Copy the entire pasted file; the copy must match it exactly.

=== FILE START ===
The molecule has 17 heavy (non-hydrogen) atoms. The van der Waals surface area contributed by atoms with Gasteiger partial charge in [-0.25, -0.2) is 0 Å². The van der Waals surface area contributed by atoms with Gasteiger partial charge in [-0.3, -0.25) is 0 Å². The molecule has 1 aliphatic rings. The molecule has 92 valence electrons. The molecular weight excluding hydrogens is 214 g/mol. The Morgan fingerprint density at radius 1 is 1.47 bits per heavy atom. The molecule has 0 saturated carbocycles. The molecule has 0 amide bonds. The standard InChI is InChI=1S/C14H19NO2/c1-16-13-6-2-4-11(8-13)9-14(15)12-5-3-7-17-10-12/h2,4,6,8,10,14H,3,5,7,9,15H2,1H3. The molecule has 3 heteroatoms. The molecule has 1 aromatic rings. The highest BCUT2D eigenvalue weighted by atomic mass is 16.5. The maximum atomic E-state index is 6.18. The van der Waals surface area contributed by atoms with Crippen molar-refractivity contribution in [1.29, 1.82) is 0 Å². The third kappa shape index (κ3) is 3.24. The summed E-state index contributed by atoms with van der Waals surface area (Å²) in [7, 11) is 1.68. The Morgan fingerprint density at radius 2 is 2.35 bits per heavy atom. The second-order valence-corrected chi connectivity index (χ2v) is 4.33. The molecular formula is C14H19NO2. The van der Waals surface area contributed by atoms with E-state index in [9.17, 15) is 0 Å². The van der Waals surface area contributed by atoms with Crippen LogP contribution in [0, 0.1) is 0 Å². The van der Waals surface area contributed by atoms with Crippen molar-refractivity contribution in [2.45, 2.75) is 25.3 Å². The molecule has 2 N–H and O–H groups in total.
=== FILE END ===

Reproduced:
The molecule has 17 heavy (non-hydrogen) atoms. The van der Waals surface area contributed by atoms with Gasteiger partial charge in [-0.25, -0.2) is 0 Å². The van der Waals surface area contributed by atoms with Gasteiger partial charge in [-0.3, -0.25) is 0 Å². The molecule has 1 aliphatic rings. The molecule has 92 valence electrons. The molecular weight excluding hydrogens is 214 g/mol. The Morgan fingerprint density at radius 1 is 1.47 bits per heavy atom. The molecule has 0 saturated carbocycles. The molecule has 0 amide bonds. The standard InChI is InChI=1S/C14H19NO2/c1-16-13-6-2-4-11(8-13)9-14(15)12-5-3-7-17-10-12/h2,4,6,8,10,14H,3,5,7,9,15H2,1H3. The molecule has 3 heteroatoms. The molecule has 1 aromatic rings. The highest BCUT2D eigenvalue weighted by atomic mass is 16.5. The maximum atomic E-state index is 6.18. The van der Waals surface area contributed by atoms with Crippen molar-refractivity contribution in [1.29, 1.82) is 0 Å². The third kappa shape index (κ3) is 3.24. The summed E-state index contributed by atoms with van der Waals surface area (Å²) in [7, 11) is 1.68. The Morgan fingerprint density at radius 2 is 2.35 bits per heavy atom. The second-order valence-corrected chi connectivity index (χ2v) is 4.33. The molecular formula is C14H19NO2. The van der Waals surface area contributed by atoms with E-state index in [9.17, 15) is 0 Å². The van der Waals surface area contributed by atoms with Crippen LogP contribution in [0, 0.1) is 0 Å². The van der Waals surface area contributed by atoms with Crippen molar-refractivity contribution in [2.45, 2.75) is 25.3 Å². The molecule has 2 N–H and O–H groups in total.